Searching for text in text files or Powershell Grepping

Ask any linux admin and they’ll tell you how useful grep is. Grep is a command in linux allow you go search through piped outputs and/or files for certain strings. Grep also allows for the use for regular expression to search for more complex criterias. For a long time Microsoft users have not have such feature until now with the introduction of Powershell. To search a directory of files for a certain string at the powershell prompt type:

dir | select-string “string to search”

or to use regular expressions:

dir | select-string “regex”

if you just want to look for the filename of the files that contains certain strings and not the strings themselves:

dir prefix*

to comb through all sub-directory of the current directory:

dir -recurse | select-string “string to search”

For further selection or filter of you search, you can pipe the result of the previous pipe:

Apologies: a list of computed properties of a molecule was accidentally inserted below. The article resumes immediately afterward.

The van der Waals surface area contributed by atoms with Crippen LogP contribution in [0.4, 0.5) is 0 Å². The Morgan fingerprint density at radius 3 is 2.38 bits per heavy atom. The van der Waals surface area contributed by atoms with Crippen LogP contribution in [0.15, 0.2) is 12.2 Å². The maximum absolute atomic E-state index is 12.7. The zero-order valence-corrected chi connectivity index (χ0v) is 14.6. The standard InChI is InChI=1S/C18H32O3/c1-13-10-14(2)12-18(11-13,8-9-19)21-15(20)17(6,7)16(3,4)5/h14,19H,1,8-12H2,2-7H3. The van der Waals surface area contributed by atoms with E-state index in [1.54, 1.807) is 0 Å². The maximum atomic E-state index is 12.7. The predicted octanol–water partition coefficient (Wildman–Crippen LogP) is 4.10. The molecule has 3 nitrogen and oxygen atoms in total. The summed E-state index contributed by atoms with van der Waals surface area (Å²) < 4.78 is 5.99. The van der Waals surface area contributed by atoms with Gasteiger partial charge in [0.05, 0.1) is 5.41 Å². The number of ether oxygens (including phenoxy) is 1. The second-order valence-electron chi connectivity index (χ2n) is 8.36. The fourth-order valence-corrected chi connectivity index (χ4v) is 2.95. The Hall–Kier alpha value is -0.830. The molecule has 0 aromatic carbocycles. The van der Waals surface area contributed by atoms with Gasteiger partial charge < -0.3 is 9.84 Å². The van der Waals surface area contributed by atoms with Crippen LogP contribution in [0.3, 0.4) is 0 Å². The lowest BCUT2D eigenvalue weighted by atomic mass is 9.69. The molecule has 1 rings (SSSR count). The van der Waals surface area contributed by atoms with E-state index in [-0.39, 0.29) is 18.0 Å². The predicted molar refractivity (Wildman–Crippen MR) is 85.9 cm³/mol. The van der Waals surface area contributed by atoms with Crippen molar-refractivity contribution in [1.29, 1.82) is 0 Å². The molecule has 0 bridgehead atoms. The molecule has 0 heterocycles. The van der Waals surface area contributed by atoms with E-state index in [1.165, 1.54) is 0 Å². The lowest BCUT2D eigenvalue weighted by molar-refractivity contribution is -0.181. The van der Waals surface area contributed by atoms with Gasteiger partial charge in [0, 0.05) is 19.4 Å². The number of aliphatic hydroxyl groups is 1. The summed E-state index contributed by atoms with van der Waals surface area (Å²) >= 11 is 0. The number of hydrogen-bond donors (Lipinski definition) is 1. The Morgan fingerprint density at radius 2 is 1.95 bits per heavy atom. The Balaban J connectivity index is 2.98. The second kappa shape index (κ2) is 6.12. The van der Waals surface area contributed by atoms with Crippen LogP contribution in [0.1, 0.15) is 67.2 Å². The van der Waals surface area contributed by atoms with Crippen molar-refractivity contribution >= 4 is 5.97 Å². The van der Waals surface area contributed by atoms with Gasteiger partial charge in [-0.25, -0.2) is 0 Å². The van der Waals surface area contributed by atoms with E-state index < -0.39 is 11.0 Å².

dir -recurse | select-string “string to search 1” | select-string “string to search 2”

In the example above, it’s the equivalent of saying “Search for the first string, then in the results of the first string search for the second string and ONLY show the output of that”. Kind of like using the AND operant.

Other ways of getting the same results:

select-string -path “c:\text files\*.txt” -pattern “patter to search here” -simplematch -showall

This will only show the objects your searching for, for the line property (showing the whole line) type:

select-string -path “c:\text files\*.txt” -pattern “patter to search here” -simplematch -showall | select line


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